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We seem to tolerate a lot of bullshit behavior from Great Minds. This got me thinking…
What is the mathematical relationship between
science acumen and douchiness?
My analysis of the data has revealed the following…
BMJ, which insists on pulling a KFC, has been in operation for a long damn time. This journal focuses on health and medical things – SERIOUS STUFF. Every month, SERIOUS STUFF. January, Febuary, March, April, May, June – you get the idea. SERIOUS STUFF, month-after-month… except… wait for it… BMJ’s Christmas issue.
BMJ is kinda known for its seasonal shenanigans. Last December, Smithsonian Magazine cataloged The Best of the British Medical Journal’s Goofy Christmas Papers. In December 2012, The New York Times talked about how this Journal Offers Dose of Fun for Holiday. The Wikipedia page for BMJ even mentions this tomfoolery under the section ‘Journal Content’. BMJ has been doing this for a bit over 30 years. That doesn’t stop folks from taking BMJ’s “goofy Christmas papers” a little too seriously. This year is no exception.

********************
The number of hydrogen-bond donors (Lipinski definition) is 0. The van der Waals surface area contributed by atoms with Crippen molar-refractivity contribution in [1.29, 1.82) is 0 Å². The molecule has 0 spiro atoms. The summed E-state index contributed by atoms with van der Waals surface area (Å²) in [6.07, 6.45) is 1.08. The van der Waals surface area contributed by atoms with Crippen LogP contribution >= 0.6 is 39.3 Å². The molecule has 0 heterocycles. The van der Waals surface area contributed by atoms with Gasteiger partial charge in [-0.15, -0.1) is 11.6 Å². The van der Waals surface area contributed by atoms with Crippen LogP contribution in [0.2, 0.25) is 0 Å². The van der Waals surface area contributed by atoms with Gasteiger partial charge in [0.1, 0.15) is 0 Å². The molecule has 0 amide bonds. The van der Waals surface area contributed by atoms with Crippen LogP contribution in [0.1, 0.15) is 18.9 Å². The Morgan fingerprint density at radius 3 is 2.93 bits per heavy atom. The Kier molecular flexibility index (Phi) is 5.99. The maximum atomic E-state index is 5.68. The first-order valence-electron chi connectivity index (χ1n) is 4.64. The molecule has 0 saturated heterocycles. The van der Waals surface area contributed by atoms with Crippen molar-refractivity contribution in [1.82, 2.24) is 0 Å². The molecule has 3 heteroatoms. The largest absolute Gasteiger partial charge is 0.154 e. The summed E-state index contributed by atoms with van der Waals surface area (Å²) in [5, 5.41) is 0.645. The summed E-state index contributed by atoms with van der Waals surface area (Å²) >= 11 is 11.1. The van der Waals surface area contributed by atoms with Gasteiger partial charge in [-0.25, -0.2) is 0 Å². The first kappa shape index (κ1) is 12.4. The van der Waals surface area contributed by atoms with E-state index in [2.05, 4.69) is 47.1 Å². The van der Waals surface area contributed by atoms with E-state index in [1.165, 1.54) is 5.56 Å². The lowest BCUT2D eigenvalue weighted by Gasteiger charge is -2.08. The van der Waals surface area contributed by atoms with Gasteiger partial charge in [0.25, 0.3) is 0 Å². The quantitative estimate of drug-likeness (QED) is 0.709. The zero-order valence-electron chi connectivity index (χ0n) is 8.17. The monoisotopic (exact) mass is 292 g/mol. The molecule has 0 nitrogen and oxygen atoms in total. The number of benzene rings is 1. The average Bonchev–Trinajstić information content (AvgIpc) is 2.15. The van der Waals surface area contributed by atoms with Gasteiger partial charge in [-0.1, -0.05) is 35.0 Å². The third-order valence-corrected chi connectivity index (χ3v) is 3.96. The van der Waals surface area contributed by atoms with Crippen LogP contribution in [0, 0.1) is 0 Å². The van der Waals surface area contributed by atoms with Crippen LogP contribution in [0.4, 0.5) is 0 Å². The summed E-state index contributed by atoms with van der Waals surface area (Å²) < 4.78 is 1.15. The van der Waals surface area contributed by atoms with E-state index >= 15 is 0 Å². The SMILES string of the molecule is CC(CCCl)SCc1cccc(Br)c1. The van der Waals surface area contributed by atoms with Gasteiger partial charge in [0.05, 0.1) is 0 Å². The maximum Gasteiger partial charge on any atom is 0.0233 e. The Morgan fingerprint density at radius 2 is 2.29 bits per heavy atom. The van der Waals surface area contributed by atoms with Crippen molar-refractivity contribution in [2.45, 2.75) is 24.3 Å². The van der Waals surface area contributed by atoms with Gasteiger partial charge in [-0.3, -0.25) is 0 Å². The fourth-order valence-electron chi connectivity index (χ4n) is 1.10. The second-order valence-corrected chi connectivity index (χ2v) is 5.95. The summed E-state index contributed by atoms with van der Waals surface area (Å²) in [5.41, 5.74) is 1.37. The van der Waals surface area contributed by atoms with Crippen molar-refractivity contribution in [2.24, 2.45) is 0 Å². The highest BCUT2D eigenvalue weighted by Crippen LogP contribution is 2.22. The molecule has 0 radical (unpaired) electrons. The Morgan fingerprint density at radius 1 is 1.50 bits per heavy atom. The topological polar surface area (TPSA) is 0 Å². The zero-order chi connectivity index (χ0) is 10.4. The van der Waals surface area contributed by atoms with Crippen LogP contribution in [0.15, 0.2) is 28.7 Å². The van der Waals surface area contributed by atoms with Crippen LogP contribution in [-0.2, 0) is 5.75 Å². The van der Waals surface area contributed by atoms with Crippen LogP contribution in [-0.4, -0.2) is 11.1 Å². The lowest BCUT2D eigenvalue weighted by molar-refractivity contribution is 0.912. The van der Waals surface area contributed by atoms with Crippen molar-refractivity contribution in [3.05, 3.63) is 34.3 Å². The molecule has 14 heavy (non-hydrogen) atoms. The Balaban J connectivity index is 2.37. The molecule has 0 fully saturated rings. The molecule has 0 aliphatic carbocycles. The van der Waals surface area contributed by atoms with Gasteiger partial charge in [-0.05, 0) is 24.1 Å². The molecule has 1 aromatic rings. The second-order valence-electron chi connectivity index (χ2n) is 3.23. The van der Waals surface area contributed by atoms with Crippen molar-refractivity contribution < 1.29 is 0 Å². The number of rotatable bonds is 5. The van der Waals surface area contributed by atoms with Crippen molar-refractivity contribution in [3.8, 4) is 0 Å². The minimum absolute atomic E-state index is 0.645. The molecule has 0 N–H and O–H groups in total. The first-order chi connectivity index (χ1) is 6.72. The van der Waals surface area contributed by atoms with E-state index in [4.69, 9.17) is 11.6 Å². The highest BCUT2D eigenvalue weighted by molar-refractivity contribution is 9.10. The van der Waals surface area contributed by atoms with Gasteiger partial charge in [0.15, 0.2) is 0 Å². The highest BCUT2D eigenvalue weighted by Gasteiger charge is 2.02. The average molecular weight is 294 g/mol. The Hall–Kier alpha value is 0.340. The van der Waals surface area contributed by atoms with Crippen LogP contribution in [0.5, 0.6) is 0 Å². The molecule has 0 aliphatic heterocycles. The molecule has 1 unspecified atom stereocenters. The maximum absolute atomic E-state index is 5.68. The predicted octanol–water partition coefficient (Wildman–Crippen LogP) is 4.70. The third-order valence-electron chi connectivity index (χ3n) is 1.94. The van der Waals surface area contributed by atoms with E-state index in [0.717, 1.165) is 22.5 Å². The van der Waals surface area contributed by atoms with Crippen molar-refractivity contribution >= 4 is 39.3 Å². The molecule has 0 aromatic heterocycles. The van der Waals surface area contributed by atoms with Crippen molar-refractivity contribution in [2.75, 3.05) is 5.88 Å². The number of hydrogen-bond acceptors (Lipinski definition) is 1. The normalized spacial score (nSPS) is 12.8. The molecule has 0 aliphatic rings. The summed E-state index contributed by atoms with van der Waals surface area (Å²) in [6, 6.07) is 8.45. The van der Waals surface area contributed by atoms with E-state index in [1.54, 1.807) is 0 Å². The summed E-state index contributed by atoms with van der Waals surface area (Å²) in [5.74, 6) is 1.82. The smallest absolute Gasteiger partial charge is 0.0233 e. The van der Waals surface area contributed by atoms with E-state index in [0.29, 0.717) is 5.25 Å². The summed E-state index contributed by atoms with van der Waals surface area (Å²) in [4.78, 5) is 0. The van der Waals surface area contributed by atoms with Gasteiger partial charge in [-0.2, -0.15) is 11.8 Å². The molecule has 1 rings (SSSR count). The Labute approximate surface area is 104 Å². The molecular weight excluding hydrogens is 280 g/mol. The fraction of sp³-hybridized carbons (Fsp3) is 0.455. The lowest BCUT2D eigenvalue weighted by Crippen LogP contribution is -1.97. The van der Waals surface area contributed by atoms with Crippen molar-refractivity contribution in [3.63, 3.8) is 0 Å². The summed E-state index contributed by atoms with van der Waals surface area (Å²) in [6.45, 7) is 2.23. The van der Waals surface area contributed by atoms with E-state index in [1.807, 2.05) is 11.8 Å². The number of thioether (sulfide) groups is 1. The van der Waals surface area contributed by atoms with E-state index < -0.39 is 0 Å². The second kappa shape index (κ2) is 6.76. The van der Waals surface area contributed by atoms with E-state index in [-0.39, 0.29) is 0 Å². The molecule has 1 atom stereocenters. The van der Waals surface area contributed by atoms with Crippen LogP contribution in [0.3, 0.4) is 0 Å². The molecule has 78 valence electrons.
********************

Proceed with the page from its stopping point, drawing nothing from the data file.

This BMJ article is all over the damn place. NPR,The Washington Post, LA Times, Daily Mail, and Buzzfeed – just to name a few. The Washington Post and Buzzfeed articles provided the following heads-up:
Every year, the British Medical Journal puts out an especially, shall we say, whimsical edition in honor of the holiday season. All of the studies therein are subject to the same standards as usual, but they tend to be a bit goofier than the prestigious journal’s usual fare. [The Washington Post]